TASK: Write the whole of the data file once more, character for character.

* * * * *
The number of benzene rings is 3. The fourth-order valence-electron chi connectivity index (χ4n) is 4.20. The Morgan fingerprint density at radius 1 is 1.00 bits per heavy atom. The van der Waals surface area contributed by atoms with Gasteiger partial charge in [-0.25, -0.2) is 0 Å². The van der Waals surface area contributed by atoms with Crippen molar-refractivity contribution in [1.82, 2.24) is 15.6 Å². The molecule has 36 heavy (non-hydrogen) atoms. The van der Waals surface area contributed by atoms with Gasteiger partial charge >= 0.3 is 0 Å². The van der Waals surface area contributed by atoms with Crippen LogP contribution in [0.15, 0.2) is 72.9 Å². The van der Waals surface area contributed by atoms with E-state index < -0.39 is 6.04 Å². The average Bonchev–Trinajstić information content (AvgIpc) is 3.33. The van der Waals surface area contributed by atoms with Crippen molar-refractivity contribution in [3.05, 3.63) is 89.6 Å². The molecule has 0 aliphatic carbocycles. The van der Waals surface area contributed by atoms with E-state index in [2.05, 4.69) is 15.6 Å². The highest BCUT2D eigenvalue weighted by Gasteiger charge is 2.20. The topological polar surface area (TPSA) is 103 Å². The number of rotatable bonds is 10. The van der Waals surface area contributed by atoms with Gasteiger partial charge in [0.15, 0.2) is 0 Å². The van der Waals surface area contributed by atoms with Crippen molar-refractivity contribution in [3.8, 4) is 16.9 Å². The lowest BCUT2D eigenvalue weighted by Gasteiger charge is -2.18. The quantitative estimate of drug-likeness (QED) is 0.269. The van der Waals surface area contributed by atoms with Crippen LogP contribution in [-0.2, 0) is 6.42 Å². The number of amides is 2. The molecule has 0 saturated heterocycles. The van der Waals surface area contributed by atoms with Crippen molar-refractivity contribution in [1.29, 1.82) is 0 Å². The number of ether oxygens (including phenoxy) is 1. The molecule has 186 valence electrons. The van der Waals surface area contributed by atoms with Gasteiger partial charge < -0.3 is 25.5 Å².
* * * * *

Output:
The number of benzene rings is 3. The fourth-order valence-electron chi connectivity index (χ4n) is 4.20. The Morgan fingerprint density at radius 1 is 1.00 bits per heavy atom. The van der Waals surface area contributed by atoms with Gasteiger partial charge in [-0.25, -0.2) is 0 Å². The van der Waals surface area contributed by atoms with Crippen molar-refractivity contribution in [1.82, 2.24) is 15.6 Å². The molecule has 36 heavy (non-hydrogen) atoms. The van der Waals surface area contributed by atoms with Gasteiger partial charge >= 0.3 is 0 Å². The van der Waals surface area contributed by atoms with Crippen LogP contribution in [0.15, 0.2) is 72.9 Å². The van der Waals surface area contributed by atoms with E-state index < -0.39 is 6.04 Å². The average Bonchev–Trinajstić information content (AvgIpc) is 3.33. The van der Waals surface area contributed by atoms with Crippen molar-refractivity contribution in [3.05, 3.63) is 89.6 Å². The molecule has 0 aliphatic carbocycles. The van der Waals surface area contributed by atoms with E-state index in [2.05, 4.69) is 15.6 Å². The highest BCUT2D eigenvalue weighted by Gasteiger charge is 2.20. The topological polar surface area (TPSA) is 103 Å². The number of rotatable bonds is 10. The van der Waals surface area contributed by atoms with Gasteiger partial charge in [0.15, 0.2) is 0 Å². The van der Waals surface area contributed by atoms with Crippen molar-refractivity contribution in [3.8, 4) is 16.9 Å². The lowest BCUT2D eigenvalue weighted by Gasteiger charge is -2.18. The quantitative estimate of drug-likeness (QED) is 0.269. The van der Waals surface area contributed by atoms with Crippen LogP contribution in [-0.2, 0) is 6.42 Å². The number of amides is 2. The molecule has 0 saturated heterocycles. The van der Waals surface area contributed by atoms with Crippen molar-refractivity contribution in [1.29, 1.82) is 0 Å². The number of ether oxygens (including phenoxy) is 1. The molecule has 186 valence electrons. The van der Waals surface area contributed by atoms with Gasteiger partial charge < -0.3 is 25.5 Å².